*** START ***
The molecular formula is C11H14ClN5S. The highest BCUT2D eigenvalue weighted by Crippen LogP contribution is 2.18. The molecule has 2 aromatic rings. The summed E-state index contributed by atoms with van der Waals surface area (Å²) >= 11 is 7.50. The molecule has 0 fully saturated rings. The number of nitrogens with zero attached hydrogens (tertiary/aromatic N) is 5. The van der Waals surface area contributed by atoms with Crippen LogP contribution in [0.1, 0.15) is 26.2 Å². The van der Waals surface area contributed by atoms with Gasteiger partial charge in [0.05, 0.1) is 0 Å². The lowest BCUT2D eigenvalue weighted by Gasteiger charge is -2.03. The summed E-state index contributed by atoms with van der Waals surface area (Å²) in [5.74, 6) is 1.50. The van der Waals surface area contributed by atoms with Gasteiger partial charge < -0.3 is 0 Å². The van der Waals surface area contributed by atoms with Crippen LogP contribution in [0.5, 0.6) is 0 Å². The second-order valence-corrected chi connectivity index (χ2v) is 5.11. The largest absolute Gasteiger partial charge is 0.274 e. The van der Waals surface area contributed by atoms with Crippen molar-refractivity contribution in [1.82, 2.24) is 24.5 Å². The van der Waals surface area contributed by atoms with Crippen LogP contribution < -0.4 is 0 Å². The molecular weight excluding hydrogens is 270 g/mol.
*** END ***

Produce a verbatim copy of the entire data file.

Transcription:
The molecular formula is C11H14ClN5S. The highest BCUT2D eigenvalue weighted by Crippen LogP contribution is 2.18. The molecule has 2 aromatic rings. The summed E-state index contributed by atoms with van der Waals surface area (Å²) >= 11 is 7.50. The molecule has 0 fully saturated rings. The number of nitrogens with zero attached hydrogens (tertiary/aromatic N) is 5. The van der Waals surface area contributed by atoms with Crippen LogP contribution in [0.1, 0.15) is 26.2 Å². The van der Waals surface area contributed by atoms with Gasteiger partial charge in [0.05, 0.1) is 0 Å². The lowest BCUT2D eigenvalue weighted by Gasteiger charge is -2.03. The summed E-state index contributed by atoms with van der Waals surface area (Å²) in [5.74, 6) is 1.50. The van der Waals surface area contributed by atoms with Gasteiger partial charge < -0.3 is 0 Å². The van der Waals surface area contributed by atoms with Crippen LogP contribution in [0.5, 0.6) is 0 Å². The second-order valence-corrected chi connectivity index (χ2v) is 5.11. The largest absolute Gasteiger partial charge is 0.274 e. The van der Waals surface area contributed by atoms with Crippen molar-refractivity contribution in [1.82, 2.24) is 24.5 Å². The van der Waals surface area contributed by atoms with Crippen LogP contribution < -0.4 is 0 Å². The molecular weight excluding hydrogens is 270 g/mol.